Following the widespread adoption of "unorthodox monetary policies" it has been apparent to some commentators that central banks have had as a stealth agenda the depreciation of their currencies in a battle for enhanced exports (among other objectives). A Morgan Stanley analyst has now issued a note that the rapid decline of the Japanese yen may have finally galvanized the attention of mainstream analysts to an outright currency war.
The following comment from the analyst is cited here
Japanese policy has changed the game: Japan’s policy-makers now want to end deflation and reinvigorate investment. Given the export-orientation of Japan’s economy, the role of the yen is likely to be much stronger for Japan than the dollar is for the US economy. This creates the risk of bringing into the fray the one, all-important element that was missing before – competitive depreciation. Any further monetary expansion by a major central bank may now prompt Japan’s policy-makers to take retaliatory action to weaken the yen. If they do, EM currency appreciation would be collateral damage.
The adjacent chart depicts one dimension to the consequences of competitive currency debasement. Illustrated is the relative performance of the Nikkei 225, the USD/JPY exchange rate, the EWJ fund which tracks the MSCI Japan Index but which trades in the US and thus includes the currency conversion from yen to dollars (unlike the Nikkei itself which is of course denominated in local currency terms), the KOSPI Composite Index - the benchmark for South Korean equities, and also the iShares sector fund EWY which tracks the MSCI South Korea index (again priced in US dollar terms).
One of the most striking correlations in major financial markets is the inverse relationship between the yen and the Nikkei 225 with weakness in the former resulting in strength in the latter. The underlying variable which would explain the very high degree of negative correlation is the conviction that there will be increased competitiveness of Japanese exports as the yen weakens - even more pertinent at present since Japan has moved from a history of surpluses in its overseas trading account to a significant deficit in 2012.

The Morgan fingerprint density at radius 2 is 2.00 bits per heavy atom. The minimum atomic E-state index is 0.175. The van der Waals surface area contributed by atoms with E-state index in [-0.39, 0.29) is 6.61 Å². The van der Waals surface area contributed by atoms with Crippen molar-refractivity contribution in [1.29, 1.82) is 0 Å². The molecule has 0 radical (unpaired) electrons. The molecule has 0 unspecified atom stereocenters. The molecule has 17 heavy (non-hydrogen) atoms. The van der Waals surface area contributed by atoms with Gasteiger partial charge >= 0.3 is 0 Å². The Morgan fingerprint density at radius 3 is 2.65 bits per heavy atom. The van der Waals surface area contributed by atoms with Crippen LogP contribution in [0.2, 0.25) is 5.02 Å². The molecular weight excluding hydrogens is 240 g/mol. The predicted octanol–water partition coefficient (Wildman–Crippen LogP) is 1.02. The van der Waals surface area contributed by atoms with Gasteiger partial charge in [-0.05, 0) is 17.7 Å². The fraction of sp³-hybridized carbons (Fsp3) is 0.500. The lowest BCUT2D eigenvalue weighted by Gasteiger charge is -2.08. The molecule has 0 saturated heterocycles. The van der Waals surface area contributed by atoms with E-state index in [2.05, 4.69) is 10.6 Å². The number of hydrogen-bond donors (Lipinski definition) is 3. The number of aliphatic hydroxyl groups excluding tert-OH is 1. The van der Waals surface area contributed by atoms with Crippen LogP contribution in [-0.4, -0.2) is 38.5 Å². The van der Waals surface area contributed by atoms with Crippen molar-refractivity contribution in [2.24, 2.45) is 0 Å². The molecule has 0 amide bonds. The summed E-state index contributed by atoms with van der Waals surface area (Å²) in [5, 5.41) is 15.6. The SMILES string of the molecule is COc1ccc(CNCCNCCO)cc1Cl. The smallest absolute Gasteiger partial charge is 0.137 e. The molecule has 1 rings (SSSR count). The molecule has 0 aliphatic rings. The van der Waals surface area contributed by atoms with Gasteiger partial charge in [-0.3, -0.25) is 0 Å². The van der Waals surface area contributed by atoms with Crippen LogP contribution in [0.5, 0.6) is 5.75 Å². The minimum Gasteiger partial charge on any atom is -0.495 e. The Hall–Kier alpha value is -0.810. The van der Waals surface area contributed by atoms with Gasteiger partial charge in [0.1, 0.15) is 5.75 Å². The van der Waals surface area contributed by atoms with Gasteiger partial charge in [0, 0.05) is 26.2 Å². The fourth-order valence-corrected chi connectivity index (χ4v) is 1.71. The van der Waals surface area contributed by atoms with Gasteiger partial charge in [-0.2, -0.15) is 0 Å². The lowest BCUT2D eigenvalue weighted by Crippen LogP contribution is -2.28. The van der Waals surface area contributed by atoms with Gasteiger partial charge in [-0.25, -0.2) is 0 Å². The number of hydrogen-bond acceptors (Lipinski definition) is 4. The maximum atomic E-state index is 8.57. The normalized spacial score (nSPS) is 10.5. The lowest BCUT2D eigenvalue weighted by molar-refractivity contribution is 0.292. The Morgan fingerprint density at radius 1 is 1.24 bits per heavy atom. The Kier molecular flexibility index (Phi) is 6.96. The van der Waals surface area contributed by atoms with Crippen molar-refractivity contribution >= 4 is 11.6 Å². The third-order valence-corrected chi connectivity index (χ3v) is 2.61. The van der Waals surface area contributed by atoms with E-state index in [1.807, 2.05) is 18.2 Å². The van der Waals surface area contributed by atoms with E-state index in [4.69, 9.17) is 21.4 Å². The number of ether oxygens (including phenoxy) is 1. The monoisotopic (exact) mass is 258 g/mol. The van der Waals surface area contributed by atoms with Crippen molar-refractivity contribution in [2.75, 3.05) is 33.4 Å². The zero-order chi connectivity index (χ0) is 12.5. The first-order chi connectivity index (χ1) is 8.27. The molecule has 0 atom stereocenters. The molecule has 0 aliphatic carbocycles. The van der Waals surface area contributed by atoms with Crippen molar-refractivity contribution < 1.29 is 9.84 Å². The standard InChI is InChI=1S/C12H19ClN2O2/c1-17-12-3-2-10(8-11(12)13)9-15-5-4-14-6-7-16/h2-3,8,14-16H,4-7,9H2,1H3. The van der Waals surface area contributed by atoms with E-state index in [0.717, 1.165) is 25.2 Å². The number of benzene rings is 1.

The Nikkei had a 250 point surge in overnight trading (Jan 30th) and is now above the 11,000 level for the first time since April 2010. Using November 1st of last year as the base date for the assessment of relative performance, the Nikkei has moved up almost 23% while the dollar has strengthened by more than 13% in the same time frame against the yen. Unsurprisingly the EWJ fund - after currency conversion and notwithstanding that the MSCI index composition is slightly different to that of the Nikkei - has registered an almost 10% upward move.
The currency wars dimension which provides a sharp contrast to positive developments for Japanese stock market investors (both domestic and to a lesser degree non-yen based investors) can be seen in the very subdued performance of equities for South Korea, one of Japan's main trading competitors. In local currency terms the KOSPI has only managed a 2.4% increase since November 1st and for the US dollar adjusted sector fund, EWY, this is barely different with a 4% performance during the equivalent period.
The EWJ weekly chart shows that the current price has surpassed cloud resistance and the arrows illustrated would provide feasible targets at $10.50 and $11 for more than 5% and 10% profit potentials from current levels. A more adventurous intermediate term strategy, perhaps with lower outright risk, would be to consider a long EWJ/short EWY strategy.